The Antiques Roadshow have issued a call for help finding a very special object; a pocket watch designed by Dante Gabriel Rossetti as a memorial to his wife, Elizabeth Siddal. In you watch the segment at the end the show (at about 58.38) you can see his original design for this beautiful gold watch, as well as a photograph of the finished object. Sadly, it has gone missing, but Antiques Roadshow have determined to try to find it.
I had never heard of this watch myself, and was quite surprised to learn of it. I wonder if it is the one he is wearing in the series of Rossetti family photographs taken by Lewis Carroll. Has anyonoe else heard of it before? Do you have any guesses as to its possible whereabouts? The hunt is on!
This CLIP will be available to view for the next three days. The Rossetti watch appears in the final segment of the program.
Thanks very much to my brilliant web designer, David Knight, for alerting me to the programme!
Readers, this is your chance to help make Pre-Raphaelite history!
As a long-standing fan of the Antiques Roadshow, I am thrilled to inform you that Geoffrey Munn has contacted me about his ongoing search for the beautiful watch that Dante Gabriel Rossetti designed as a memorial to Elizabeth Siddal.
For those of you unaccountably unfamiliar with his regular appearances on this great British television programme, jewellery expert Munn (FSA, FRSA) specialises in nineteenth-century metalwork and Fabergé, and is managing director of London jewellers, Wartski. Click HERE to see him in action at the British Museum on the Antiques Roadshow.
Christmas has come early for those who feared that the rage for all things Pre-Rapahelite might be diminishing in the wake of Tate Britain's Pre-Raphaelites: Victorian Avant-Garde exhibition.
A new play about Eleanor Elizabeth Siddal, Pre-Raphaelitism’s most famous muse / artist / poet is coming to London’s Arcola Theatre this November. Playwright Jeremy Green has generously shared some of his thoughts with us on matters as diverse as: how deadlines are a writer’s friend; why he suspects that, of all the muses, ‘Lizzie’s story is a bigger emotional journey’; and why he is particularly keen that his play tells ‘Lizzie’s story’ and not the tale of ‘The Pre-Raphaelites and their Camp Followers’.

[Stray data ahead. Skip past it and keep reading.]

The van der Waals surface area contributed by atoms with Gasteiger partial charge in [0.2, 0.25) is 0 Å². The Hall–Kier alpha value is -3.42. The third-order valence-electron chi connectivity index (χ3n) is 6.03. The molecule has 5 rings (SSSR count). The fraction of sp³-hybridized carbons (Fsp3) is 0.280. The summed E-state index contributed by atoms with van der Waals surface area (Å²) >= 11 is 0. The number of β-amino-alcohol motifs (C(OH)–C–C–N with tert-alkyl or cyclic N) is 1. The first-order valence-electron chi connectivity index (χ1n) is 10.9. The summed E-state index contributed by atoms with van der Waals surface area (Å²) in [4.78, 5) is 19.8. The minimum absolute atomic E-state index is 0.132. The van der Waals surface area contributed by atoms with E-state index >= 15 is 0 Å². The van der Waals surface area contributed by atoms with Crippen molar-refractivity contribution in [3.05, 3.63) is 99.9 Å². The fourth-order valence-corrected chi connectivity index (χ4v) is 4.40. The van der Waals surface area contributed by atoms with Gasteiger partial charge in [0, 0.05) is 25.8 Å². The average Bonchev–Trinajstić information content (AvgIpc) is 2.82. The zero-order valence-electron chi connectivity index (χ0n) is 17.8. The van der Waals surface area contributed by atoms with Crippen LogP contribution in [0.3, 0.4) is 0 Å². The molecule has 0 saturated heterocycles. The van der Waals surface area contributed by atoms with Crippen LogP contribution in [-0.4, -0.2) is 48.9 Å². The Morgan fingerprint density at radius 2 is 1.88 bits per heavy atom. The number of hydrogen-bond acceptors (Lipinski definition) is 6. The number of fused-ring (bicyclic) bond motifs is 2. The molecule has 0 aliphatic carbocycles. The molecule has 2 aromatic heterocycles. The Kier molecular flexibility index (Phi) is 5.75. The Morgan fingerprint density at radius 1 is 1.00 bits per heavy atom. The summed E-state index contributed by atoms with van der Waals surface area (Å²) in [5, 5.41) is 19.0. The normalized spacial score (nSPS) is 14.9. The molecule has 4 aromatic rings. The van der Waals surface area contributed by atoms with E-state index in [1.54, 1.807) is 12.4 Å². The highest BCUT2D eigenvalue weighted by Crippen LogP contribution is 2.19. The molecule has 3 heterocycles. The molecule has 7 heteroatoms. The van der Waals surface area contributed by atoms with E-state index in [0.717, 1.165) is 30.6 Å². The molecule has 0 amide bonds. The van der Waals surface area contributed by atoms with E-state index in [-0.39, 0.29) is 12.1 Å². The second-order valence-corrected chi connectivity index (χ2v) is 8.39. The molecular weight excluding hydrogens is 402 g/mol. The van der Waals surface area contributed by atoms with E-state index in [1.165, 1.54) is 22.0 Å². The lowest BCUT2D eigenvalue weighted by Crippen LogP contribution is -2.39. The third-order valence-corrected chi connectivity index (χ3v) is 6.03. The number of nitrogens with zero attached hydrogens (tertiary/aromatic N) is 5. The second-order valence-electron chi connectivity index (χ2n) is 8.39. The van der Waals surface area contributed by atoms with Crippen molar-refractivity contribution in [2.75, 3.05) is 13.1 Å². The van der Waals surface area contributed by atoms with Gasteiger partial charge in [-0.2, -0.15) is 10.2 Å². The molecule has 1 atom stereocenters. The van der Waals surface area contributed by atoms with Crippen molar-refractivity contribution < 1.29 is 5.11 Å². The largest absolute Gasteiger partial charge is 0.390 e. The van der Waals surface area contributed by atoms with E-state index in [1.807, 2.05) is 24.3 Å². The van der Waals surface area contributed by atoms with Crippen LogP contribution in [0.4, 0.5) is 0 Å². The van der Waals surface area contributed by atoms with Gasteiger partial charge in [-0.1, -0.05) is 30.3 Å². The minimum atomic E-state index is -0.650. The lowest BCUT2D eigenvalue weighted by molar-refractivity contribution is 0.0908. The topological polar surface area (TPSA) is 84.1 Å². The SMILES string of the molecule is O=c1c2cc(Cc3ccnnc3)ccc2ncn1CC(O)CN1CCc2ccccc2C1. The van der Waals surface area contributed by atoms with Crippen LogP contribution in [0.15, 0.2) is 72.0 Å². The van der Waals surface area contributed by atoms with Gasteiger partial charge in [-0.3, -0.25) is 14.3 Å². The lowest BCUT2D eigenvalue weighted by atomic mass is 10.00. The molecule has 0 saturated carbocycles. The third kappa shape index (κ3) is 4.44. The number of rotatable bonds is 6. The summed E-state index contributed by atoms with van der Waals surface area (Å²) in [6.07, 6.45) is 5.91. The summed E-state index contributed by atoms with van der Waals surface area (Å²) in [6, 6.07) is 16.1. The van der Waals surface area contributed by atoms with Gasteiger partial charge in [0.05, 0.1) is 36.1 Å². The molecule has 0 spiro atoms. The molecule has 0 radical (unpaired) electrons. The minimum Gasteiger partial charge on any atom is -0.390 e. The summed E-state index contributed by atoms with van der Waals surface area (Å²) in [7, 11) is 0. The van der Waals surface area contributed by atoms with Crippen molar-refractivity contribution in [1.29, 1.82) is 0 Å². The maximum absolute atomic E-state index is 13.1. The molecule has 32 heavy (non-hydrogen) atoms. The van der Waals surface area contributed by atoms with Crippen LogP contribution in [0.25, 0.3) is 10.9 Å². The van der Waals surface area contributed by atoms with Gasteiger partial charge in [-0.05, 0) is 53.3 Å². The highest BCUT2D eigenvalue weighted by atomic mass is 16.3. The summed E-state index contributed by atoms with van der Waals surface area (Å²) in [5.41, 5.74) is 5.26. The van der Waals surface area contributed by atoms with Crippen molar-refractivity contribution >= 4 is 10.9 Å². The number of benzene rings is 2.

Although I confess I think the latter might make an excellent Christmas Panto …
Do you follow me (@preraphsrule) on Twitter? Read the interview with extra care - you may find that Jeremy has answered some of your specific questions about his play. Thanks to all who tweeted their questions.
Lizzie Siddal is written by Jeremy Green [photo above] and directed by Lotte Wakeham with design by David Woodhead and lighting design by Howard Hudson. It is produced by Copperhead Productions and Peter Huntley Productions.
It will run at the Arcola Theatre from Wednesday 20 November – Saturday 21 December 2013.
This blog explores the thriving Victorian cities which inspired the Pre-Raphaelites, and were shaped by them in turn. While the Pre-Raphaelites produced poetry and art praising the natural world, most were born and raised in urban environments, and their work retained a cosmopolitan sensibility. Although this blog will sometimes take excursions into the countryside, its focus will remain on city life. If you want more information on images or sources, please get in touch.